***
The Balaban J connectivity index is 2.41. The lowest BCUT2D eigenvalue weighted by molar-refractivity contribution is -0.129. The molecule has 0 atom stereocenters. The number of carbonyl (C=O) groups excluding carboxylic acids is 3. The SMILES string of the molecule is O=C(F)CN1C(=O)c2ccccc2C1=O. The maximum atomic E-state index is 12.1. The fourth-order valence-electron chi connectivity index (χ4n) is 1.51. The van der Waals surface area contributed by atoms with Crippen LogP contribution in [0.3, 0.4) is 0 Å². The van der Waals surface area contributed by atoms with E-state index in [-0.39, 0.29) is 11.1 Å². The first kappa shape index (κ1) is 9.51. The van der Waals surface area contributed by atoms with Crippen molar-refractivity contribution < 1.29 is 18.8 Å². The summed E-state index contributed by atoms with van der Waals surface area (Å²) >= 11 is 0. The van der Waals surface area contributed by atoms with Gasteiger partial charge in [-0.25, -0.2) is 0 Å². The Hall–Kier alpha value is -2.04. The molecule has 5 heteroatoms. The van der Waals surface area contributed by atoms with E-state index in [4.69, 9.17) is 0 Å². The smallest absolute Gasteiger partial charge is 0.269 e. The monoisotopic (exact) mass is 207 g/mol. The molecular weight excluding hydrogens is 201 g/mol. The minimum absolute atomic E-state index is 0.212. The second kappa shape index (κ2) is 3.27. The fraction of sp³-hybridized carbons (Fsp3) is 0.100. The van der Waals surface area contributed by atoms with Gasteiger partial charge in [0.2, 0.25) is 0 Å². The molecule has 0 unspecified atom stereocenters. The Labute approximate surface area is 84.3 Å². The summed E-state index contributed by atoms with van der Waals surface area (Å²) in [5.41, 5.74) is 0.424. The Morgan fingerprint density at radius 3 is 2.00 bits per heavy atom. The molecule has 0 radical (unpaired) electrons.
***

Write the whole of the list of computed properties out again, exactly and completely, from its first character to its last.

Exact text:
The Balaban J connectivity index is 2.41. The lowest BCUT2D eigenvalue weighted by molar-refractivity contribution is -0.129. The molecule has 0 atom stereocenters. The number of carbonyl (C=O) groups excluding carboxylic acids is 3. The SMILES string of the molecule is O=C(F)CN1C(=O)c2ccccc2C1=O. The maximum atomic E-state index is 12.1. The fourth-order valence-electron chi connectivity index (χ4n) is 1.51. The van der Waals surface area contributed by atoms with Crippen LogP contribution in [0.3, 0.4) is 0 Å². The van der Waals surface area contributed by atoms with E-state index in [-0.39, 0.29) is 11.1 Å². The first kappa shape index (κ1) is 9.51. The van der Waals surface area contributed by atoms with Crippen molar-refractivity contribution < 1.29 is 18.8 Å². The summed E-state index contributed by atoms with van der Waals surface area (Å²) >= 11 is 0. The van der Waals surface area contributed by atoms with Gasteiger partial charge in [-0.25, -0.2) is 0 Å². The Hall–Kier alpha value is -2.04. The molecule has 5 heteroatoms. The van der Waals surface area contributed by atoms with E-state index in [4.69, 9.17) is 0 Å². The smallest absolute Gasteiger partial charge is 0.269 e. The monoisotopic (exact) mass is 207 g/mol. The molecular weight excluding hydrogens is 201 g/mol. The minimum absolute atomic E-state index is 0.212. The second kappa shape index (κ2) is 3.27. The fraction of sp³-hybridized carbons (Fsp3) is 0.100. The van der Waals surface area contributed by atoms with Gasteiger partial charge in [0.2, 0.25) is 0 Å². The molecule has 0 unspecified atom stereocenters. The Labute approximate surface area is 84.3 Å². The summed E-state index contributed by atoms with van der Waals surface area (Å²) in [5.41, 5.74) is 0.424. The Morgan fingerprint density at radius 3 is 2.00 bits per heavy atom. The molecule has 0 radical (unpaired) electrons.